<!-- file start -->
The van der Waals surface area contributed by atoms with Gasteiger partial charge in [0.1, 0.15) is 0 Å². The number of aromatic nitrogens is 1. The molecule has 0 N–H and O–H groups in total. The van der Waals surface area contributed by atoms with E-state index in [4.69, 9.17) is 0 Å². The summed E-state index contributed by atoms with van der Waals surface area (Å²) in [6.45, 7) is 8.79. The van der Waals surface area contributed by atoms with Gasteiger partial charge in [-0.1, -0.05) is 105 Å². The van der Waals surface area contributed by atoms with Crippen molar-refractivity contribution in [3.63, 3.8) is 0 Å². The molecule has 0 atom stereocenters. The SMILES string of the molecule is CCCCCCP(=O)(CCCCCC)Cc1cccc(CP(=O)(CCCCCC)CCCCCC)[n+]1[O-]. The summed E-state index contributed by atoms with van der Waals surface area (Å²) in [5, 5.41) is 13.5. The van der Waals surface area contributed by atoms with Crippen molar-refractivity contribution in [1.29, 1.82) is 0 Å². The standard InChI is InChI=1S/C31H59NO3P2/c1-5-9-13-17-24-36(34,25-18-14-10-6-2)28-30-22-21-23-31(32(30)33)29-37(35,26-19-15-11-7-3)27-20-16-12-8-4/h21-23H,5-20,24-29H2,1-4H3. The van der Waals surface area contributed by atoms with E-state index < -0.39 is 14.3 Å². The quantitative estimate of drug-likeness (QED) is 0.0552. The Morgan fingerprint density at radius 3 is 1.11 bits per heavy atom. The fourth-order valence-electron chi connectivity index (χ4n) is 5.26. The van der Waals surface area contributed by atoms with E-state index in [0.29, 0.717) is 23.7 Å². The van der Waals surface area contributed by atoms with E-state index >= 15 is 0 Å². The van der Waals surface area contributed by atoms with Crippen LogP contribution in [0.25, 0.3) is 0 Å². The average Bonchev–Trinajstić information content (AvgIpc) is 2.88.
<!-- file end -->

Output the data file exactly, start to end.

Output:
The van der Waals surface area contributed by atoms with Gasteiger partial charge in [0.1, 0.15) is 0 Å². The number of aromatic nitrogens is 1. The molecule has 0 N–H and O–H groups in total. The van der Waals surface area contributed by atoms with E-state index in [4.69, 9.17) is 0 Å². The summed E-state index contributed by atoms with van der Waals surface area (Å²) in [6.45, 7) is 8.79. The van der Waals surface area contributed by atoms with Gasteiger partial charge in [-0.1, -0.05) is 105 Å². The van der Waals surface area contributed by atoms with Crippen molar-refractivity contribution in [3.63, 3.8) is 0 Å². The molecule has 0 atom stereocenters. The SMILES string of the molecule is CCCCCCP(=O)(CCCCCC)Cc1cccc(CP(=O)(CCCCCC)CCCCCC)[n+]1[O-]. The summed E-state index contributed by atoms with van der Waals surface area (Å²) in [5, 5.41) is 13.5. The van der Waals surface area contributed by atoms with Crippen molar-refractivity contribution in [1.29, 1.82) is 0 Å². The standard InChI is InChI=1S/C31H59NO3P2/c1-5-9-13-17-24-36(34,25-18-14-10-6-2)28-30-22-21-23-31(32(30)33)29-37(35,26-19-15-11-7-3)27-20-16-12-8-4/h21-23H,5-20,24-29H2,1-4H3. The van der Waals surface area contributed by atoms with E-state index < -0.39 is 14.3 Å². The quantitative estimate of drug-likeness (QED) is 0.0552. The Morgan fingerprint density at radius 3 is 1.11 bits per heavy atom. The fourth-order valence-electron chi connectivity index (χ4n) is 5.26. The van der Waals surface area contributed by atoms with E-state index in [0.29, 0.717) is 23.7 Å². The van der Waals surface area contributed by atoms with E-state index >= 15 is 0 Å². The van der Waals surface area contributed by atoms with Crippen LogP contribution in [0.25, 0.3) is 0 Å². The average Bonchev–Trinajstić information content (AvgIpc) is 2.88.